St. Cross 1: Won't Feel A Thing

C F White

It takes more than a doctor to mend a broken heart. Ollie Warne is fresh out of nursing school and working his dream job as a pediatric cardiology nurse at St Cross Children’s Hospital, London. He wants to start the new year ...
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It takes more than a doctor to mend a broken heart.

Ollie Warne is fresh out of nursing school and working his dream job as a pediatric cardiology nurse at St Cross Children’s Hospital, London. He wants to start the new year free of personal heartache after his track record of falling for the wrong man--his New Year’s resolution is to live a life of carefree liaisons from now on.

He immediately meets Jacob, father of one of Ollie’s patients and a man harboring more guilt and past demons than even Ollie, which is saying something...

Their growing attraction makes it hard for Ollie to keep his distance, but he has to. Not only do the ethics of his profession demand it, but Ollie is entangled with another man--a predatory doctor who has a huge personal and professional stake in Ollie’s life.

Ollie risks more than his job by getting involved with a patient’s father--and much more than just the success of his New Year’s resolution, something that was supposed to ensure that, this time, he won’t feel a thing.

“Um, hi, um, Ollie?”

Ollie glanced up from the mound of blue card files he had been flicking through for the past couple of hours. He couldn’t stop the beam radiating from his face. His mouth curled upward, removing the previous frown he had been displaying. Of course, he always had a smile for patients and their families. But this smile had erupted before he could even decide which one to put on. It grew tenfold when the nervous flicker of lips opposite curved up into a returning grin.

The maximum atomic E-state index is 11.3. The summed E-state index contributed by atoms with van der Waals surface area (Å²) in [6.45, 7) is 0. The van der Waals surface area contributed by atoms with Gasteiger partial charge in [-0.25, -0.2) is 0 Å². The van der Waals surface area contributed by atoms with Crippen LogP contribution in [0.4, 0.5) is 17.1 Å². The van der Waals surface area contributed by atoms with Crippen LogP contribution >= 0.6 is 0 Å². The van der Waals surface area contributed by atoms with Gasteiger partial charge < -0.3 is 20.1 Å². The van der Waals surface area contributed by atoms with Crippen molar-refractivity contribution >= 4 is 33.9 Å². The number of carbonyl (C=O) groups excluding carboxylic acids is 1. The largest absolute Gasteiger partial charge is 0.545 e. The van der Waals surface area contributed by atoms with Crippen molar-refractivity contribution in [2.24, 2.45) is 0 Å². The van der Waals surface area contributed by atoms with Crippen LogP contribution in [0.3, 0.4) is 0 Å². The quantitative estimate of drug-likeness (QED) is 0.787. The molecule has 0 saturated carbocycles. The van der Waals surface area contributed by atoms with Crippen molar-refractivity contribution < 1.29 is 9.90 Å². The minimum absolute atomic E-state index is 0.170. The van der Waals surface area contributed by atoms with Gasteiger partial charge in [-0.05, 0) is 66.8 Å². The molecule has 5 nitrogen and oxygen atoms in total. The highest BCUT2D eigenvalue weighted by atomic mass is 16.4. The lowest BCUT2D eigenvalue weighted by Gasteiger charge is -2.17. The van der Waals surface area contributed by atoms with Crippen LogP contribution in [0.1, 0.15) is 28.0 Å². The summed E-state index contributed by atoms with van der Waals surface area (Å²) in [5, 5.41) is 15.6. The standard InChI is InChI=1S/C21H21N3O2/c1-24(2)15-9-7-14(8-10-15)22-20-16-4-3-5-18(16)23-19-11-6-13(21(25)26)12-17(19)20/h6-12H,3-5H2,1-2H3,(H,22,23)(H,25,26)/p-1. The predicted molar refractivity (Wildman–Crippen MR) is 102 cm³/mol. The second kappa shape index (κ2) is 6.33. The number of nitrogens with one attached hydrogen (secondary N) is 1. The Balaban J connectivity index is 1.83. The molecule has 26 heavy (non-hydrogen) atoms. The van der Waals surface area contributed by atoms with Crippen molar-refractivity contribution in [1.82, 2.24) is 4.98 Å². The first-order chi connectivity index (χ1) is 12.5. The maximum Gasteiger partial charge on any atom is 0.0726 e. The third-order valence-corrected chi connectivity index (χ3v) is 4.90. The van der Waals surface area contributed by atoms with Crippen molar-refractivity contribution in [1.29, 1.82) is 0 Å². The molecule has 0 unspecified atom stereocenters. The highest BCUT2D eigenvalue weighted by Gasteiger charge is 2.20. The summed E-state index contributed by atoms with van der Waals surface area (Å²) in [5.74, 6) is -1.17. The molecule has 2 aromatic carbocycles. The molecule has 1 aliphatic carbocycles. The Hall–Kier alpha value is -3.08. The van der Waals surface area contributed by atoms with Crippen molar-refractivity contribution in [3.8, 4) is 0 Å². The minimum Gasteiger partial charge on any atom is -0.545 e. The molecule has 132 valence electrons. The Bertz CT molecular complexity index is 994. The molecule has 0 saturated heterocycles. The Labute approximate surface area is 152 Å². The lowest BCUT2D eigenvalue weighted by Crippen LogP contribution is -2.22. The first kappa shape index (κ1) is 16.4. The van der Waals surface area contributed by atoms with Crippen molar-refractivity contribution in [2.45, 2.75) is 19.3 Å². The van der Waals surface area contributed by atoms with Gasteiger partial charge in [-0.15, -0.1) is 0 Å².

“Jacob.” Ollie flopped the files onto the desk. “How can I help?”

Jacob scratched his short and, Ollie noted, perfectly manicured nails across the surface of the nurses’ station reception desk. Ollie stared at the hands that screamed all male. Apart from the tended-to fingernails, Jacob’s hands were as masculine as they came. Thick, chunky, and scattered with dark hair that protruded from under his long-sleeved shirt, over the back of his thick-veined hand, and up to his knuckles. It wasn’t a grotesquely hairy hand. The man was no hobbit, regardless of what he’d called his fish, but Ollie could almost feel the touch of the silky smooth hairs, and he licked his lips involuntarily.

“Oh, I, er,” Jacob stammered.

Ollie’s grin grew to Cheshire-Cat levels. His hand barely covered it.

“Wondered if there were any cups about? For the machine?” Jacob waved a hand at the watercooler that was, indeed, absent of any of the plastic variety of cup.

“Right, yes, of course,” Ollie replied. “I’ll need to go get some from supplies. Can you hang tight for a couple of minutes?”

“Sure.” Jacob cleared his throat to rid the deep crackle, then laughed. “Thanks.”

“If you’re overly parched, I have a bottle under my desk you can use?” Ollie then offered up the sweetest smile he had probably ever given in his entire life. It seemed his face had overtaken his ability to categorize his choice of responsive lip curling. Jacob was beginning to have a category all to himself.

“Oh no, that’s okay.” Jacob backed away from the desk. “I can wait.”

“I promise I don’t have mouth cooties,” Ollie replied with a suggestive tilt of his head.

What am I doing? That was not the sort of thing he should say to a patient’s father. Maybe to a stranger in a bar or club. Perhaps he could blame the recent lack of social life and the involuntary need to flirt, like his resolution had allowed, now seeped out in his place of work. He needed to get a grip on that. It wouldn’t bring him good fortune. Not here.

Jacob stumbled, almost hitting a passing bed being pushed by an orderly. The child within displayed a multitude of tubes sunk into his body, and Jacob grabbed the traveling mattress, offering up an apologetic hand to the little boy. The orderly didn’t stop for pleasantries, and Ollie knew that kid was heading somewhere he’d rather not. It didn’t help to curtail his tickled smirk at Jacob’s misfortune, though. Jacob blew out a concerted puff of air from rounded lips and stroked his super-silky hair from his face, the locks flowing between each of his fingers. The man could be in a medicated shampoo commercial. Not that he needed it—the guy clearly didn’t have dandruff. But Ollie doubted any of the football stars they used to endorse the product suffered from a flaky scalp either.